This Group B rally car was designed and built under contract by Williams Grand Prix (Formula 1) Engineering. Unlike other top rally cars at the time, it was naturally aspirated rather than turbocharged.
In 1936, the MG (which stands for Morris Garages) Car Company began production of the T-series. The MGTA Midget and the MGTB were produced pre-WWII. After the war, MG was back in production quicker than most British companies.
The MG TC hit the market immediately after the war, following on the success of the pre-war MG TA and TB. While the cycle-fendered example seen here differs outwardly from a standard MG TC, it also has a hidden surprise – under the hood lies a period hot-rod engine, complete with a Coventry-built Shorrock supercharger.
Servicemen returning from the European Theater after WWII had become infatuated with the sports car. One of the most popular and recognizable was the MG T-series. In 1949, the MG TC gave way to the MG TD; in 1953, the MG TD gave way to the MG TF.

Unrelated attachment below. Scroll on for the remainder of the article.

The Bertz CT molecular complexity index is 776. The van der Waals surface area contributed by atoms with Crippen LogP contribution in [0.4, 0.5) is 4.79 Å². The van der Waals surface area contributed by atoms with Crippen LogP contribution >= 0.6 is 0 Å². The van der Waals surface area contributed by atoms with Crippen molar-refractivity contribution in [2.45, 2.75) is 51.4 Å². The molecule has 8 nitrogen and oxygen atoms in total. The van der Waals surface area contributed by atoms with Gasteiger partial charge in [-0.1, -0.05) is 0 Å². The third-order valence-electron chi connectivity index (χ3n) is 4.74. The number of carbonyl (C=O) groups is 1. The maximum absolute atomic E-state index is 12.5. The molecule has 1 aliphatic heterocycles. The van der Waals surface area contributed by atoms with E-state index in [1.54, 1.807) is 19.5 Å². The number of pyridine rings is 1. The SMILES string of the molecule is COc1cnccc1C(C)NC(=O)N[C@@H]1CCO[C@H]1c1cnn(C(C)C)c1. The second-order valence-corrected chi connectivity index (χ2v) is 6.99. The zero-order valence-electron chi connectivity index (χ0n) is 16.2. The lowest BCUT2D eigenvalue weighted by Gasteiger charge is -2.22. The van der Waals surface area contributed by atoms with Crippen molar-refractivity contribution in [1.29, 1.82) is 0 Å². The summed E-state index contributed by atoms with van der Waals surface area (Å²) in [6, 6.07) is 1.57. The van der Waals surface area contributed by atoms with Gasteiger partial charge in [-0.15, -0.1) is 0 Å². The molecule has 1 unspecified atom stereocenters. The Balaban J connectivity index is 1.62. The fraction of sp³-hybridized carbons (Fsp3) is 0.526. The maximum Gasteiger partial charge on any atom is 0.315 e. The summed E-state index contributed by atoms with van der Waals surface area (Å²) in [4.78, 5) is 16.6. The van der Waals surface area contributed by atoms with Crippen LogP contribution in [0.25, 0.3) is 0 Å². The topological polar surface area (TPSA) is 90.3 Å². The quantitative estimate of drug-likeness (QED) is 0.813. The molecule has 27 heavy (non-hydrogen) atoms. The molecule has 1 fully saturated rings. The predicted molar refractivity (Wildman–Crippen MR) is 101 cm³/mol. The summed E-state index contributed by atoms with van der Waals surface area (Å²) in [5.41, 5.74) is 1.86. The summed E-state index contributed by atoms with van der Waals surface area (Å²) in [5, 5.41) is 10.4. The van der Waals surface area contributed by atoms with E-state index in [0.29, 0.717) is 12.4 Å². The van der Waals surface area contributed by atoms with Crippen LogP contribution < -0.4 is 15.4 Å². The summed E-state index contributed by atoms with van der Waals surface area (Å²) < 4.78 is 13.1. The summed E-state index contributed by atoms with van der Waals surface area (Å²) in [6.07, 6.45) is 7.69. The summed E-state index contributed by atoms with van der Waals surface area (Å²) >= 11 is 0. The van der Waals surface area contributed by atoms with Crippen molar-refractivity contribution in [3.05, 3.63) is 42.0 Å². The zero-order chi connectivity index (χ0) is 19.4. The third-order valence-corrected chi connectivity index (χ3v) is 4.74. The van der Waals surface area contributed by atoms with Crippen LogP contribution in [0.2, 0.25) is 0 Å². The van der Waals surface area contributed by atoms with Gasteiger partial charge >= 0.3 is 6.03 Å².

Mia was a very ambitious, all-electric vehicle manufacturer located in Cerizay, France. The state-of-the-art, fully-reconfigured (former Hueliez coachbuilders) plant employed 16 designers and 80 engineers, including former VW and Bertone design executives.
Jeanneau, the parent company of Microcar, began as a builder of fiberglass pleasure boats, but soon turned to the production of sans permis microcars – cars small enough to not require many of the legalities of full-sized cars.
The culmination of the Flying Flea design came in 1996 with their introduction of this model, the HM.1100 “Cordouan”, named for a famous French lighthouse. The HM.1100 is equipped with ailerons on the rear wing, so that it can be controlled in three axes (yaw, pitch, and roll).
In November of 1934, Mignet published Le Sport de l'Air which included all the dimensions, plans, and tools needed for readers to build their own HM.14, the first of the Flying Fleas, or Pou du Ciel (literally translated as “Louse of the Sky” in French).
Weight- and space-saving was the goal of Henri Mignet when designing the HM.16, itself a derivative of the earlier HM.14. Even though Mignet did fly the HM.16, he himself did not feel it was very safe. He never sold the plans and therefore never authorized anyone else to fly this model.
The HM.280-290 series marked the beginning of the distinctive folding-wing design. This added weight, yet it satisfied Mignet’s intent for homebuilt planes to be stored in garages and to be able to be towed to an airfield.